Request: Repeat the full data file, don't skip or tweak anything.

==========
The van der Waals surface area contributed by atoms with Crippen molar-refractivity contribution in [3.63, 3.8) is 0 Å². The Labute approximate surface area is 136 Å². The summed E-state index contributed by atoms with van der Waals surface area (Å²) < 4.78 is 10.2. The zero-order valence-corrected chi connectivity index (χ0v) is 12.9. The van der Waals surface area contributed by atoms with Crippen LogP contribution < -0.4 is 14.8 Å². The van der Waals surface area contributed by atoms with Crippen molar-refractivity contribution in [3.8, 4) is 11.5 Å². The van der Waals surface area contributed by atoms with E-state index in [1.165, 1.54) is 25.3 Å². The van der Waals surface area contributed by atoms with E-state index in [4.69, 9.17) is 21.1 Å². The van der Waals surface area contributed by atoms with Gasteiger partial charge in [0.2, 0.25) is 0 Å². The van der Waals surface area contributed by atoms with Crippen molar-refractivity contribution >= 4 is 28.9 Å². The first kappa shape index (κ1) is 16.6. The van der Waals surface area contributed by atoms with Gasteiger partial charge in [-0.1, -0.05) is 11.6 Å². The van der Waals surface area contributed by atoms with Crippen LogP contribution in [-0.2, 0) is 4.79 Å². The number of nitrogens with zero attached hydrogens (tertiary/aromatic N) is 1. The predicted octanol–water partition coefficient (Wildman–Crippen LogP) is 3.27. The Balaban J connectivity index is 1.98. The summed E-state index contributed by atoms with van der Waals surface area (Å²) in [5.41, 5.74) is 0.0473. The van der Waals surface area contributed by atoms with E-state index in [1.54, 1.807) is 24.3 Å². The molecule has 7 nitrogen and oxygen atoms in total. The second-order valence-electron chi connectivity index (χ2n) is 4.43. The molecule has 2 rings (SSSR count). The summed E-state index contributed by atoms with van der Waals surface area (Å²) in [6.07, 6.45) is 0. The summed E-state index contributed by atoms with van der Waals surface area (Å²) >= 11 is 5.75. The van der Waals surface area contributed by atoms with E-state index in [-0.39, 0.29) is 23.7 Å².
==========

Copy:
The van der Waals surface area contributed by atoms with Crippen molar-refractivity contribution in [3.63, 3.8) is 0 Å². The Labute approximate surface area is 136 Å². The summed E-state index contributed by atoms with van der Waals surface area (Å²) < 4.78 is 10.2. The zero-order valence-corrected chi connectivity index (χ0v) is 12.9. The van der Waals surface area contributed by atoms with Crippen LogP contribution < -0.4 is 14.8 Å². The van der Waals surface area contributed by atoms with Crippen molar-refractivity contribution in [3.8, 4) is 11.5 Å². The van der Waals surface area contributed by atoms with E-state index in [1.165, 1.54) is 25.3 Å². The van der Waals surface area contributed by atoms with E-state index in [4.69, 9.17) is 21.1 Å². The van der Waals surface area contributed by atoms with Gasteiger partial charge in [0.2, 0.25) is 0 Å². The van der Waals surface area contributed by atoms with Crippen molar-refractivity contribution >= 4 is 28.9 Å². The first kappa shape index (κ1) is 16.6. The van der Waals surface area contributed by atoms with Gasteiger partial charge in [-0.1, -0.05) is 11.6 Å². The van der Waals surface area contributed by atoms with Crippen LogP contribution in [-0.2, 0) is 4.79 Å². The number of nitrogens with zero attached hydrogens (tertiary/aromatic N) is 1. The predicted octanol–water partition coefficient (Wildman–Crippen LogP) is 3.27. The Balaban J connectivity index is 1.98. The summed E-state index contributed by atoms with van der Waals surface area (Å²) in [5.41, 5.74) is 0.0473. The van der Waals surface area contributed by atoms with E-state index in [1.54, 1.807) is 24.3 Å². The molecule has 7 nitrogen and oxygen atoms in total. The second-order valence-electron chi connectivity index (χ2n) is 4.43. The molecule has 2 rings (SSSR count). The summed E-state index contributed by atoms with van der Waals surface area (Å²) in [6.07, 6.45) is 0. The summed E-state index contributed by atoms with van der Waals surface area (Å²) >= 11 is 5.75. The van der Waals surface area contributed by atoms with E-state index in [-0.39, 0.29) is 23.7 Å².